Hollywood Gothique
The Archive

Hostile to Hostel

I happened to run across a couple of interesting posts about HOSTEL PART II.

Both are negative, but that’s not the interesting thing. What’s interesting is that both were written without seeing the film – in fact, before the film was released – and both assume the film is going to be some huge success (in the same way that everyone expected GRINDHOUSE to burn up the box office).

Self-Styled Siren comes to the not unreasonable conclusion that there is not enough time to waste on film by Eli Roth when there are still so many movies by Jean-Pierre Melville to watch. Although no doubt true, Siren’s evident disaste seems to be generic rather than specific: she doesn’t conclude that there’s something wrong with Roth’s movies; she just doesn’t seem to like graphic horrror in general, ignoring the fact that there have been some amazing movies made that did not shy away from showing blood (like George Romero’s DAWN OF THE DEAD).

Windmills of My Mind is a little more on target, going after Roth specifically for lacking “some kind of inner moral compass that allows his films to have purpose or meaning outside of the mere desire to shock.”

All well and good, but the post goes a little too far in the next paragraph:

This is all tied in with something about which I’ve been doing a great deal of thinking lately, and that it is the disturbingly increasing tendency toward sexual sado-masochism in the general culture (movies/TV/music) but particularly in the horror genre (an approach which has spawned its own “sub-genre” of horror films labeled by David Edelstein as “torture porn” and, in some circles, “gorno”).

I hate to remind everyone, but we live in a country that imprisons people illegally and tortures enemy combatants. When the President of the United States, the Vice-President, the former Secretary of Defense, and their various lawyers all think that torture is okay, and their cheerleaders cheer them on (Gitmo was nothing more than a hazing, some young soldiers blowing off steam, according to Rush Limbaugh), then it’s absurd to fret about fictional depictions of torture in the media.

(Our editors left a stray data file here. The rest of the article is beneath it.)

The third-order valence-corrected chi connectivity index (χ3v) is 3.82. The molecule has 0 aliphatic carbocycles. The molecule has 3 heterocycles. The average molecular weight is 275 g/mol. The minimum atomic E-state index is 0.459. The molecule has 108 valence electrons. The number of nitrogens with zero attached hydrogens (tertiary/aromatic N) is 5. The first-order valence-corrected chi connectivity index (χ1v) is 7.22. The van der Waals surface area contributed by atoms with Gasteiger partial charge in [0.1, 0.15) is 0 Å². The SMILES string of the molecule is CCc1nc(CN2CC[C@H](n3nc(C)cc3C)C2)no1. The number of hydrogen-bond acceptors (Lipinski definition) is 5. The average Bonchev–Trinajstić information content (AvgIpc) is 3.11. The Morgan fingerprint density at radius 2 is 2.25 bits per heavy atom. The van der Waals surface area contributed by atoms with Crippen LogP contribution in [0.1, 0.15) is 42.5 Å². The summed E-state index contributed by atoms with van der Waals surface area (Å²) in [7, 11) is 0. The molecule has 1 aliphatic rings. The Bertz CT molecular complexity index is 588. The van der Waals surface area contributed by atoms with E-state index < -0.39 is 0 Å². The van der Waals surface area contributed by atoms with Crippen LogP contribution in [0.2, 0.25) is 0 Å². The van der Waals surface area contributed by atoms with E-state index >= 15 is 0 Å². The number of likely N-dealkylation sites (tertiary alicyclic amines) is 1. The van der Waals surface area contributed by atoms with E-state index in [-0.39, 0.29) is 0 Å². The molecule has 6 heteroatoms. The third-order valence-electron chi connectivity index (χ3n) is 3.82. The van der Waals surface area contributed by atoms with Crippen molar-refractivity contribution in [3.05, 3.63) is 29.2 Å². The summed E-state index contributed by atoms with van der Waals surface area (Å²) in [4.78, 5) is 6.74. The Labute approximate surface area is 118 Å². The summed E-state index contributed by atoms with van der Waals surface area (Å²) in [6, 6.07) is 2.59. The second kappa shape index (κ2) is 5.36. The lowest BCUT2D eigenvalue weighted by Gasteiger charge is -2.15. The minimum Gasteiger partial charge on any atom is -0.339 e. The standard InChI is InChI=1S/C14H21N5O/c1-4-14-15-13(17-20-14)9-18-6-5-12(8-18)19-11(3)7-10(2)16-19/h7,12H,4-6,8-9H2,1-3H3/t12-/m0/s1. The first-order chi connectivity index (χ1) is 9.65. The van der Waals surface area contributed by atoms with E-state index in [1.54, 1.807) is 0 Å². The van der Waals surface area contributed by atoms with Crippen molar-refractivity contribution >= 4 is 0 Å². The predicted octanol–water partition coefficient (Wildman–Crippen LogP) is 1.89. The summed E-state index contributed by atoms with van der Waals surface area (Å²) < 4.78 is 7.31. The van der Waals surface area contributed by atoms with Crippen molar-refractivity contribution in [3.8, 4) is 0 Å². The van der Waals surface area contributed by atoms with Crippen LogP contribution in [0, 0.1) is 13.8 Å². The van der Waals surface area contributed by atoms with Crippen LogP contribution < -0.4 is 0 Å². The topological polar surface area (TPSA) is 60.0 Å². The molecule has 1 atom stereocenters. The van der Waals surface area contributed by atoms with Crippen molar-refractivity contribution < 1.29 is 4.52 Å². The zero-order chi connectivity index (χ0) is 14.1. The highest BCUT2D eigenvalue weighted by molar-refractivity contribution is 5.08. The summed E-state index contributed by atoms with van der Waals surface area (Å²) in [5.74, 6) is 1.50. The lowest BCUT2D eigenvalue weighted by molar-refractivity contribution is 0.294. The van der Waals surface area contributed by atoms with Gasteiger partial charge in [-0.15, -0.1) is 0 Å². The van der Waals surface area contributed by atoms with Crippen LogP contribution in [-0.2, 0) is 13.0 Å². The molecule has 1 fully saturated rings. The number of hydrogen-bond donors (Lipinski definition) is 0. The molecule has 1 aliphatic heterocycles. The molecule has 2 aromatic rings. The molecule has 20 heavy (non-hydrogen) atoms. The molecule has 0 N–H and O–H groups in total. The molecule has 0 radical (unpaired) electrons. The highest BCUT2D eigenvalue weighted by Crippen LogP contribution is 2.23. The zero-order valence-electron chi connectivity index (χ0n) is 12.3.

You see, Eli Roth may not have a moral compass or a point, but he does have a context. That context is the ugly reality in which we live, which makes his work seem relevant. It’s a cynical kind of relevance, but we should understand that there is something going on in the world that might make this kind of art resonate with audiences – and it’s more than just the age-old sick fascination to witness grand guignol horror.

What keeps movies like this from being great – from being anything more than a flash in the pan that that almost immediately disapates – is that they approach the subject matter without a sense of moral outrage. Morals are for suckers – they’re something that cynical politicians use to justify their self-serving policies and unjustified wars. But for filmmakers like Roth, the response is not to stand up and demand a higher standard of behavior; they just want to jump on the bandwagon in their own way, laughing as the train takes us all on the Road to Hell.

Wisely, some people do not want to take that journey. Some even want to stop the train and turn it around. Maybe that’s the reason HOSTEL PART II failed to live up to box office expectations.